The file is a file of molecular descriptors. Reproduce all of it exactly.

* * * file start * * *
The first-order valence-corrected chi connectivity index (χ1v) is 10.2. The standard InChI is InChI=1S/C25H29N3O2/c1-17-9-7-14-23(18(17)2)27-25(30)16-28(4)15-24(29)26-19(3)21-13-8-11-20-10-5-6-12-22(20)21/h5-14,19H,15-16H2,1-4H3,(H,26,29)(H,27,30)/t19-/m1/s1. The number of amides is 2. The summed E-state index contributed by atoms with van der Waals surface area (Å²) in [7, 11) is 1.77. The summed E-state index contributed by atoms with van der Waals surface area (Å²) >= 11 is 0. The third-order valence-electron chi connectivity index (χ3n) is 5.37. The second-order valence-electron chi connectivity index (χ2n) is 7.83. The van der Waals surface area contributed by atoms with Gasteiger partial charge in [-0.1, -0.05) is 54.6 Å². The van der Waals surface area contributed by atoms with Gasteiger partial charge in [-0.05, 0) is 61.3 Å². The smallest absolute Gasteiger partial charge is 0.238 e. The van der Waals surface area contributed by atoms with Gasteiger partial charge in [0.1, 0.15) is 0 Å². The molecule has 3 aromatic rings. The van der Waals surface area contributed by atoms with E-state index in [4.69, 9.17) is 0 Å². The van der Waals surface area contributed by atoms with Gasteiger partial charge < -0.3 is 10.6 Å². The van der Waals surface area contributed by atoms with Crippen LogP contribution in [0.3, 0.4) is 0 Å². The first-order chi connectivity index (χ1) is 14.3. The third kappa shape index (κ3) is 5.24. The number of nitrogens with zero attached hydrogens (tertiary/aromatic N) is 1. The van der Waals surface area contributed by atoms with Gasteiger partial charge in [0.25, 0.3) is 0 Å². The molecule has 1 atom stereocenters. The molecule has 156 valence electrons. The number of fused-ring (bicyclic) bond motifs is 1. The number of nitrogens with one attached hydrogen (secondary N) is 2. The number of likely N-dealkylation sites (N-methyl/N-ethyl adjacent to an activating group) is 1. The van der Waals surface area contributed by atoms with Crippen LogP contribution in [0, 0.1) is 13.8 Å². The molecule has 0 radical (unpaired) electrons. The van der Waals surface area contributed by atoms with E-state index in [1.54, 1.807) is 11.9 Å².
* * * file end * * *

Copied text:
The first-order valence-corrected chi connectivity index (χ1v) is 10.2. The standard InChI is InChI=1S/C25H29N3O2/c1-17-9-7-14-23(18(17)2)27-25(30)16-28(4)15-24(29)26-19(3)21-13-8-11-20-10-5-6-12-22(20)21/h5-14,19H,15-16H2,1-4H3,(H,26,29)(H,27,30)/t19-/m1/s1. The number of amides is 2. The summed E-state index contributed by atoms with van der Waals surface area (Å²) in [7, 11) is 1.77. The summed E-state index contributed by atoms with van der Waals surface area (Å²) >= 11 is 0. The third-order valence-electron chi connectivity index (χ3n) is 5.37. The second-order valence-electron chi connectivity index (χ2n) is 7.83. The van der Waals surface area contributed by atoms with Gasteiger partial charge in [-0.1, -0.05) is 54.6 Å². The van der Waals surface area contributed by atoms with Gasteiger partial charge in [-0.05, 0) is 61.3 Å². The smallest absolute Gasteiger partial charge is 0.238 e. The van der Waals surface area contributed by atoms with Gasteiger partial charge in [0.1, 0.15) is 0 Å². The molecule has 3 aromatic rings. The van der Waals surface area contributed by atoms with E-state index in [4.69, 9.17) is 0 Å². The van der Waals surface area contributed by atoms with Gasteiger partial charge < -0.3 is 10.6 Å². The van der Waals surface area contributed by atoms with Crippen LogP contribution in [0.3, 0.4) is 0 Å². The first-order chi connectivity index (χ1) is 14.3. The third kappa shape index (κ3) is 5.24. The number of nitrogens with zero attached hydrogens (tertiary/aromatic N) is 1. The van der Waals surface area contributed by atoms with Gasteiger partial charge in [0.25, 0.3) is 0 Å². The molecule has 1 atom stereocenters. The molecule has 156 valence electrons. The number of fused-ring (bicyclic) bond motifs is 1. The number of nitrogens with one attached hydrogen (secondary N) is 2. The number of likely N-dealkylation sites (N-methyl/N-ethyl adjacent to an activating group) is 1. The van der Waals surface area contributed by atoms with Crippen LogP contribution in [0, 0.1) is 13.8 Å². The molecule has 0 radical (unpaired) electrons. The van der Waals surface area contributed by atoms with E-state index in [1.54, 1.807) is 11.9 Å².